Habitat Loss, Fragmentation, and Degradation

The PCC’s natural habitat (wet pine flatwoods) has been lost or degraded through residential, commercial, and industrial development and through conversion to intensive pine silviculture, ranching, and farming uses (Mansell 1994; Keppner 2001; Keppner and Keppner 2001, 2005; FWC 2006). It is likely that no unaltered natural pine flatwoods remain within the PCC’s current range (Keppner and Keppner 2001, 2005).

Most known PCC occurrence points are in human-altered habitats and are vulnerable to loss or further alteration. Although artificial habitats such as roadside ditches and rights-of-way have allowed the PCC to persist in areas from which they would otherwise likely have been extirpated, human activities can alter the hydrology and configuration of these sites, making them unsuitable for long term PCC conservation. For example, roadside ditch maintenance and construction activities have resulted in the destruction of several crayfish sites (Keppner and Keppner 2001, 2005). While ditch maintenance activities may have temporary impacts, they may provide long-term habitat improvements that support PCC presence when conducted using conservation management practices (CMPs) (see Appendix 6 in FWC 2017). The horizontal to vertical configuration of ditch slopes, i.e., the width of the ditch slope relative to the ditch’s height, helps determine whether the ditch can support PCC. Swales and ditches with herbaceous vegetation and a 3:1 or shallower slope are more likely to support PCC (FWC 2017).

Infrastructure development has impacted, or is anticipated to impact, several other sites (Keppner and Keppner 2001, 2005). These projects can result in direct loss of habitat and additional issues such as fragmentation and isolation. For example, several proposed road construction or expansion projects may impact PCC habitat in the future.

Areas in silviculture adjacent to human-altered habitats may serve as refuges for PCC, and those who follow silvicultural BMPs minimize impacts to PCC (see Appendix 5 in FWC 2017). However, silvicultural practices such as ditching and bedding, roller chopping, installing fire breaks, and constructing roads can alter the hydrology of PCC sites, create physical barriers to PCC movement, and destroy underground burrows (Hobbs 2001; Keppner and Keppner 2001, 2005; FWC 2006). Fire suppression and high tree-density on silvicultural sites can reduce herbaceous groundcover necessary for suitable crayfish habitat (Keppner and Keppner 2001, 2005; FWC 2006). Similarly, removal of tree canopy cover, changes in ground cover vegetation, and possible associated changes in water quality and surface water availability are all possible changes associated with the effects of conversion to farming and ranching practices, such as cattle grazing (e.g., Jansen and Robertson 2001). Minimal changes are expected to occur in the area due to these two land uses, although conversion from silviculture to grazing use has occurred on the periphery of the PCC range. Use of BMPs for agriculture and grazing can help minimize impacts to aquatic species (e.g., FDACS 2008).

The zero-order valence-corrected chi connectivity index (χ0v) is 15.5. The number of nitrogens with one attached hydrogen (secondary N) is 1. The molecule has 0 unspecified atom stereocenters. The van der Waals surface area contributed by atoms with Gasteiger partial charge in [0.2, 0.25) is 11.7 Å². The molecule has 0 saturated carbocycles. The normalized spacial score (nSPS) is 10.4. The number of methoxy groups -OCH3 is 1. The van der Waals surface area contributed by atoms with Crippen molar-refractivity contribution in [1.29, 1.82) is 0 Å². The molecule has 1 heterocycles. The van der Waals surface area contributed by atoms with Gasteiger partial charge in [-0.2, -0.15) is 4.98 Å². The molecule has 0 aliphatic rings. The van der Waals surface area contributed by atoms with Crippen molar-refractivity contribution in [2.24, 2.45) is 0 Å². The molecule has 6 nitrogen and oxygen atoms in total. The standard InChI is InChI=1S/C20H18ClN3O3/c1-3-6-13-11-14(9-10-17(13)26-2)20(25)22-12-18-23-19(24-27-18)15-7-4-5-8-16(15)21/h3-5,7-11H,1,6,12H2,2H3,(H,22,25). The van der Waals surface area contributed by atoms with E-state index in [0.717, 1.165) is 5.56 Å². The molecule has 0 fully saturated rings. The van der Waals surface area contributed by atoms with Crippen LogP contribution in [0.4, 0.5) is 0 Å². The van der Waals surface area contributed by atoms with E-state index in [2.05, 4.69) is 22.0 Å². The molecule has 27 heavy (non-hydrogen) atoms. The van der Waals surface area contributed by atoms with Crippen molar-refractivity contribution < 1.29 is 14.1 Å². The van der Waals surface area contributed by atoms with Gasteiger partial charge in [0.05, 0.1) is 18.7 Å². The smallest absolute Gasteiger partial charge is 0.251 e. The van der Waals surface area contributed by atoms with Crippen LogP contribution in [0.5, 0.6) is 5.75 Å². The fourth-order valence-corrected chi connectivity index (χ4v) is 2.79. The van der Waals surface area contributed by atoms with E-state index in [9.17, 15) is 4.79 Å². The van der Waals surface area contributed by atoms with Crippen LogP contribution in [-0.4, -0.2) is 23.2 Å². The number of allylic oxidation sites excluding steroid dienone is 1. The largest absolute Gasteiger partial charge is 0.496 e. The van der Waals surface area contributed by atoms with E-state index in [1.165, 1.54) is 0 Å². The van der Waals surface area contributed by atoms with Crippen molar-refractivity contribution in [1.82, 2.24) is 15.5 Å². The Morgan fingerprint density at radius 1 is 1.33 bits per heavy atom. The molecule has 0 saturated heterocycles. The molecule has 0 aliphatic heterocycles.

Declines in water quality are known to present a significant threat to other species of crayfish (and presumably to PCC). These declines can range from oxygen-deficient conditions resulting from algal blooms or sewage spills to pollution originating from roadway runoff, pesticide applications, or chemical spills (Acosta and Perry 2001).

The majority of known PCC occurrence points in the western part of the range are in roadside ditches and swales that are isolated from other PCC populations by roads, development, and land use changes. Fragmentation and isolation can increase vulnerability to local extinction due to adverse genetic, demographic, and environmental events. Further, when PCC have gone extinct from an area, the lack of habitat connections among sites can prevent PCC from recolonizing the newly vacant sites (Keppner 2001; Keppner and Keppner 2001, 2005; FWC 2006). Recent genetic work indicates the isolation in the western portion of the range has resulted in inbreeding and drift (Duncan et al. 2017).

In addition to the indirect effects described above, many of the activities contributing to habitat loss and degradation can also directly harm or kill PCC. Continuous loss of individuals can eventually lead to extinction of isolated populations (Gilpin and Soulé 1986). In particular, if done without appropriate safeguards, roadside maintenance, and infrastructure development in roadside ditches, silvicultural and farming activities in areas supporting PCC have the potential to kill, harm, or displace PCC as soil is removed from sites with heavy machinery. In addition, fill placed on sites in preparation for construction activities can entomb crayfish in their burrows.